Vaqueromeat.com

Source: Vaqueromeat.com

Top Sirloin aka: top butt – Top Sirloin is a round, large lean, yet grizzly steak with a subtle yet unmistakeably classic, beefy flavor.  It is typically (at least as related to Argentine cuisine) cut very thinly against its natural grain.  This is a steak with a lot of surface area and for that reason it is best cooked quickly to preserve moisture and juiciness.  There is a natural seam of fat that runs down the center of this steak which separates a few different muscle types, each with different textures.  Not an especially expensive steak but high yielding in numbers of portions per side.  This is a favorite steak of many Spanish steak lovers in the form known in our restaurant as Churascos.  In our restaurant it is served simply with rice and a flavorful chimmichuri sauce.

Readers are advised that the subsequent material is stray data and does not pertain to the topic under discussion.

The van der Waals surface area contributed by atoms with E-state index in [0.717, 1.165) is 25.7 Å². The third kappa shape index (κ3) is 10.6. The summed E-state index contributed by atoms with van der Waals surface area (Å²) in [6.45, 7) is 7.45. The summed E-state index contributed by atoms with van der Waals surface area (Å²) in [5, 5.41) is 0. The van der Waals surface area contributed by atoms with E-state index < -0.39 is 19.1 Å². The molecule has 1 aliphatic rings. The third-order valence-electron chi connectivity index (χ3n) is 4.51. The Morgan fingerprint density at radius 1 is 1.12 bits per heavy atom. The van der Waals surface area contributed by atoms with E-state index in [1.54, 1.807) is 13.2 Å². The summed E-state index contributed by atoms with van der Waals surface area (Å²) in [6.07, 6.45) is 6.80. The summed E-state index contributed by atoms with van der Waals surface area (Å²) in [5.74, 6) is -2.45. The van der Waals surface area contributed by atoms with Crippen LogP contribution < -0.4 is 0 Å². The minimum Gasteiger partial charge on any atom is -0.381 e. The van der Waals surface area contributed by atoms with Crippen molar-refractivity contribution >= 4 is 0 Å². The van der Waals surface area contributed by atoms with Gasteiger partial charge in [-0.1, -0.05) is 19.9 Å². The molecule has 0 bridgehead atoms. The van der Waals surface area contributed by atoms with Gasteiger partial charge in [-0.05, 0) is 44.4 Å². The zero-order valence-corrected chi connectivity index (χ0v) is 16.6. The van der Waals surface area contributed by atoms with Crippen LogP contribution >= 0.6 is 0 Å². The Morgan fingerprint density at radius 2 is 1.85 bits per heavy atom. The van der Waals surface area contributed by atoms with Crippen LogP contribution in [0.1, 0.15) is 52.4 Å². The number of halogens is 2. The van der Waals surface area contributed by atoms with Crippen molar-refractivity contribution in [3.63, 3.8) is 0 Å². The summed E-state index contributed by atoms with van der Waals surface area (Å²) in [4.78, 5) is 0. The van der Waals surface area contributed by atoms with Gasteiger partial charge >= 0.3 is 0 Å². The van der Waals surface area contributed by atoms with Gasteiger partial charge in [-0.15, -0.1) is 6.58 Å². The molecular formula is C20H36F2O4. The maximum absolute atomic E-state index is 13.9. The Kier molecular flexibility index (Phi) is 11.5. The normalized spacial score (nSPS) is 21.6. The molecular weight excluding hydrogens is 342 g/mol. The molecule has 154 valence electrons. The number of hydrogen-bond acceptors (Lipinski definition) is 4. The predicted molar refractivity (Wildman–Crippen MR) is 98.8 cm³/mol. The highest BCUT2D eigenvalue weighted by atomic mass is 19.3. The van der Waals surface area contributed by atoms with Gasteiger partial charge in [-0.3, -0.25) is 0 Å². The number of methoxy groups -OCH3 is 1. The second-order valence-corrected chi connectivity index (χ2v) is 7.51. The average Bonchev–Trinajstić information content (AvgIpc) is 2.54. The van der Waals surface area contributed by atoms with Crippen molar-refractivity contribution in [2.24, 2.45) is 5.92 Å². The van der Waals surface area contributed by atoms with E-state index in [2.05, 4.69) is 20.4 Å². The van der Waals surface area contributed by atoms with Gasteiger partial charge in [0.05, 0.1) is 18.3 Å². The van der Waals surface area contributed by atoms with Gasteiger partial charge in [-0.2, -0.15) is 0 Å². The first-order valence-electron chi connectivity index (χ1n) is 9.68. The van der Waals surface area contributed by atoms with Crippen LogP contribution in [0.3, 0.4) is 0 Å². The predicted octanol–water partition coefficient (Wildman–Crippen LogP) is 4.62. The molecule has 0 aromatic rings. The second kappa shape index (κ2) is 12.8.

Shortrib Strips – These are classically Argentine.  They are steaks cut against the bone with each strip having about three or four cross cut bone segments inside.  The bone segments in this steak are surrounded by connective tissue that is broken down when cooked and for that reason this steak, as related to grilling, will be more tender at medium or above.  There is a great flavor to these steaks from the charring of the bones, the richness of the subtle flavor of the marrow, and the fatty, gelatinous flavor of the cooked connective tissue.  All of this permeates the meat  to produce a harmonious combination of multiple types of meaty flavors.  This steak is also very fun to eat if you’re not afraid to get your hands dirty and really get in there.  Eat your shortribs like a proper steak until you get all the way past most of the meat surrounding a bone segment then just cut it off the strip, pick it up and have at the bits of meat between the bones.  Enjoy the snappy, chewy, deliciousness of the surrounding connective tissue.